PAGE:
The Great Wall of China spans over 5,500 miles and is truly one of the great wonders of the world. The first composition of The Wall was erected in 771 BC and stretches from Hushan to Gansu and beyond. A stint in China is not complete without a trip to the Great Wall, and the majority of the sections are accessible from Beijing. Most of the “Wild” Wall’s rugged and arcane offbeat sections are only known and frequented by hiking enthusiasts and seasoned Great Wall-goers. Here are the Great Wall of China’s most epic sections.
Hands-down the most inspiring section of the Great Wall that is close to Beijing is Jiankou. Today it remains untouched by tourism authorities, preserving its vastly rugged character, exuding centuries of mystery. Regarded as a semi-dangerous hike, Jiankou still boasts watchtowers that are known to house overnight hikers. There’s one large watchtower hub where individual local vendors gather daily to sell refreshments to hikers, like iced water and Tsingtao beers. But be sure to definitely pack a sleeping bag if you’re partaking on an overnight camping trip. Sleeping on the Great Wall of China feels like a once-in-a-lifetime opportunity.
Dubbed the underwater section of The Great Wall, Huanghecheng actually means “Yellow Flower Fortress.” A misnomer, this “underwater wall” is not what you may visualize, so don’t be let down when you don’t see part of the Great Wall submerged in the lake. What you will actually see are the remains of the edges of the wall where the connected wall collapsed – the rubble of the wall is underwater but you won’t see it. Nevertheless, Huanghuacheng makes for a beautiful afternoon with its picnic areas and water parks, too.
Hinged upon the Yin Mountains lies another wild, non-rehabilitated section of the Great Wall. Gubeikou is said to have the been the epicenter of numerous battles (100+) with invading Mongols as it fortified a crucial passing area between Mongolia and Beijing. Look for the 24-Eye Tower, which in its prime boasted a rarity of a watchtower with 24 observatories. Though the north and east sides of the tower no longer remain, you can still venture to this tower as it connects to another section (Jinshanling) and sits at the highest altitude of a quarter mile, offering unparalleled views.
Those wanting to avoid the tourist-heavy parts of the Great Wall and the less hiker-friendly wild sections might find Jinshanling the best combination of both worlds. While most parts are restored, Jinshanling still features wild, untouched edifices as well. Some say this is actually overall the best part of The Wall given its hiker-friendly paths, and it offers a true view into what the Great Wall used to look like prior to restoration efforts. And if climbing one of these wild walls is not your forte, Jinshanling contains spots of un-preserved areas.
A favorite among many Beijingers and tourists alike, Mutianyu is a more challenging section that’s been restored and offers cable cars and even a slide in a bobsled-like cart down its mountainside. Generally regarded as the best section of the Great Wall to visit in Beijing, Mutianyu is full of fun, from intensely steep wall hikes to photo ops with the Chinese national flag that is stationed on a high-rise watchtower.
Possibly all the signature elements of the entire Great Wall of China are here at Huangyaguan, also known as Huangya Pass. Located in Ji County of Tianjin, Huangya Pass features fortresses, statues, waterways, towers, and a village in the foothills – making it one of the most majestic Great Wall experiences in the country. Hence Haugyaguan has hosted the largest Great Wall Marathon (of 8.5 km) every May since 1999.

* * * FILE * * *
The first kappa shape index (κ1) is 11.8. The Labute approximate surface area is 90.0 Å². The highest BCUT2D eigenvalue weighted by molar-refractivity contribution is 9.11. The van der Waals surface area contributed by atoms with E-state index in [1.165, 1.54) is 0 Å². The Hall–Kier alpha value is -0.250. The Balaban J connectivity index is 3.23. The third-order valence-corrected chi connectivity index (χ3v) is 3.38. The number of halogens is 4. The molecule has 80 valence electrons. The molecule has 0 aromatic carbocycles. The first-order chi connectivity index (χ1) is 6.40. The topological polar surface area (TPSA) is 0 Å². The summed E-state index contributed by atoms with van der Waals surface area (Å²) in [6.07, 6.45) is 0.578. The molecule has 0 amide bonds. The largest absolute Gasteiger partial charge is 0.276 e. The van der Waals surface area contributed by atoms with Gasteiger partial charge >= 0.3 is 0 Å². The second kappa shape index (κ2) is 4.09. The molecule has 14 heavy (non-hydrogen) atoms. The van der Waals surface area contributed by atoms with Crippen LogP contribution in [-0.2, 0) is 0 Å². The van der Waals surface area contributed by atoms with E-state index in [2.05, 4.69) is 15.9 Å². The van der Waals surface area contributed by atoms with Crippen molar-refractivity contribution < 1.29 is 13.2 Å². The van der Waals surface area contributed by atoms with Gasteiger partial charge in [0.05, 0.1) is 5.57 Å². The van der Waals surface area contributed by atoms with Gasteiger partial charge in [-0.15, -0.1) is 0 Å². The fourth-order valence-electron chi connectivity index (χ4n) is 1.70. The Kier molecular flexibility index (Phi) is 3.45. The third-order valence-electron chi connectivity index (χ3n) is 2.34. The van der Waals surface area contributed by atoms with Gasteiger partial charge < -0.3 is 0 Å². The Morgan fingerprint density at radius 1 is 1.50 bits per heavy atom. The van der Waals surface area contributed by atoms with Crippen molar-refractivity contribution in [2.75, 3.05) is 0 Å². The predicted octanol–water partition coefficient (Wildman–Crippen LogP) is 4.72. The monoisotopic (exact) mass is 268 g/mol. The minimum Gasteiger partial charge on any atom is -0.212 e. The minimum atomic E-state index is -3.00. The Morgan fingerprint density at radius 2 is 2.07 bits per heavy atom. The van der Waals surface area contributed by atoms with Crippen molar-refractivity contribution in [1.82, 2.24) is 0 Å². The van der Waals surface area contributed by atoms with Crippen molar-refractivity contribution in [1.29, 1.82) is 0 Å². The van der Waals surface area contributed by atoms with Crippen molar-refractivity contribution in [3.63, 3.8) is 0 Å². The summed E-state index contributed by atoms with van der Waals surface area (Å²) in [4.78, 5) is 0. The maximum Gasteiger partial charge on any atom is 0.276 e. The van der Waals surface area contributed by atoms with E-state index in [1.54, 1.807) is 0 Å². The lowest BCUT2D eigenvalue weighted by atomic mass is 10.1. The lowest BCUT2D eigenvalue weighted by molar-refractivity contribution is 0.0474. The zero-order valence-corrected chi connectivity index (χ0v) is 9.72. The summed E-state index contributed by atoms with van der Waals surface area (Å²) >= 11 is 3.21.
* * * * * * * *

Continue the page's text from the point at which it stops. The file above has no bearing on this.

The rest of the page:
Shanhaiguan marks one of the most nationally famous endpoints of The Great Wall. Shanhai Pass is among the only sections that leads onto the beach and touches the sea. Located a few hours north of Tianjin, the Mountain-Sea-Pass because it is a direct path from the Bohai Sea. This oceanfront tower makes for wondrous photo-ops. On its surrounding beach are camels and horses you can ride around on the sand facing the once heavily fortified pass that stood against Japanese and rebel forces.
Keen to see North Korea but without actually crossing the border into it? The Hushan Great Wall runs adjacently along the China-North Korea border in the northeastern city of Dandong. At its highest peak, you can see acres of North Korean territory, including a small air force base. Constructed to keep out Korean invaders during the Ming and Qing dynasties, the Wall that drapes over Hu Shan (Tiger Mountain) today serves as a revamped outdoor attraction for tourists. It’s also the easternmost section and the beginning point of the entire Great Wall of China.
Although for the daring, it is still safer to go on the Wild Wall expeditions with someone who’s been there before. Most hostels or hotels either organize or can recommend a seasoned hiker to host a tour. It’s highly recommended that you don’t go to these hidden gems alone, given the risk of danger from steep cliffs, jagged edges, disheveled stones, and up-heaved pathways – you don’t want to end up lost on The Wall. Bring a few liters of water, a packed lunch, sunscreen, and some band-aids, and prepare for the trip to take an entire day. Start early, no later than 10am (the earlier the better). Expect that a hike on any of these walls can span from three to six miles or more.
The last magnificent parts of The Great Wall that are worth mentioning: Jiayuguan Pass in Gansu Province; Juyongguan and Simatai in Beijing. The Great Wall at Badaling is generally regarded as the main hub of The Great Wall for tourists and is friendly to all levels, but depending on what time and season you go, it’s notoriously hailed as the most crowded, touristy part of the Wall.